Resistance welding is great for stainless steel welding as it is the most economical welding process. The equipment used for resistance welding is versatile and can be used in various types of projects.

When spot welding, electrical current is used to heat up metal edges and join them together. This process is best used for materials with a low melting point as it can help in preventing distortion.

MIG Welding or Gas Metal Arc Welding

MIG welding is a semi-automatic process that results in a strong joint when it comes to stainless steel. MIG welding requires an argon shielding gas and a good welding wire electrode or steel wire. This process uses a pulsed current supply which allows the welder to get to some of the tougher spots of the base material.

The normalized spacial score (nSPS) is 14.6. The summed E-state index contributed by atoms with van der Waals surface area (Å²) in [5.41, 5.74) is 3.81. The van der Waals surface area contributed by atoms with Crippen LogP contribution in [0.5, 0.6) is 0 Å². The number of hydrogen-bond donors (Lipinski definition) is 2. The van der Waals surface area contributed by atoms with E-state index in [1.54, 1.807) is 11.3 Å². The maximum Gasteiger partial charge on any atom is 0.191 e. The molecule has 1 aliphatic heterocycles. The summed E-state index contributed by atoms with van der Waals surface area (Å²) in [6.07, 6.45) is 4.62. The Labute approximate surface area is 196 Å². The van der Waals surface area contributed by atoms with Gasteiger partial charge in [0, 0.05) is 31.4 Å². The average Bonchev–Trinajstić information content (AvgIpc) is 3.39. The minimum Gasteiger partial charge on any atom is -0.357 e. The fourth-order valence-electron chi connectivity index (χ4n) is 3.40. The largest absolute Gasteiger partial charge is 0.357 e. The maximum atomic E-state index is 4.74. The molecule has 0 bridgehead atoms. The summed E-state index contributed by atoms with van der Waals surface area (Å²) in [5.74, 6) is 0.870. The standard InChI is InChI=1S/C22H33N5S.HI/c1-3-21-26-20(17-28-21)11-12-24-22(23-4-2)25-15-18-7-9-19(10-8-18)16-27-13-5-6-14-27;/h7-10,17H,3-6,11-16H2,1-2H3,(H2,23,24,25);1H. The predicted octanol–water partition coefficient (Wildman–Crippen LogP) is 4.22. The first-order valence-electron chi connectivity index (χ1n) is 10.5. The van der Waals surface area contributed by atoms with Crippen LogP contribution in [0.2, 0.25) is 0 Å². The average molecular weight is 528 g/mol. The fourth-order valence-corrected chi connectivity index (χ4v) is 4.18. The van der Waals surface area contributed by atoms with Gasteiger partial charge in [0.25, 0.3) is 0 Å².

Choice of Shielding Gas for Stainless Steel Welding

Choosing the correct shielding gas comes with several factors.

  • Shielding efficiency.
  • Resistance to corrosion.
  • Metallurgy and mechanical properties
  • Surface appearance.
  • Weld geometry.
  • Metal transfer.

Shielding Gas Choice

Shielding Gas, Plasma Gas Backing Gas
 

 

GTAW

Ar

Ar + H2 (tot 20%);

Ar + He (tot 70%);

Ar + He + H2;

Ar + N2

Ar;

N2;

N2+ 10% H2

PAW Same as GTAW Same as GTAW
 

 

 

GMAW

98% Ar + 2% O2

97% Ar + 3% CO2

95% Ar + 3% CO2 + 2% H2

83% Ar + 15% He + 2% CO2

69% Ar + 30% He + 1% O2

90% He + 7.5% Ar + 2.5% CO2

 

 

 

Same as GTAW

 

FCAW

No

97% Ar + 3% CO2;

80% Ar + 20% CO2

No

Same as GTAW

LBW He

Ar

Same as GTAW

Ar – Argon, H2 – Hydrogen, He – Helium, N2 – Nitrogen, CO2 – Carbon Dioxide, O2 – Oxygen;                                                                                                Table by: worldofstainless.org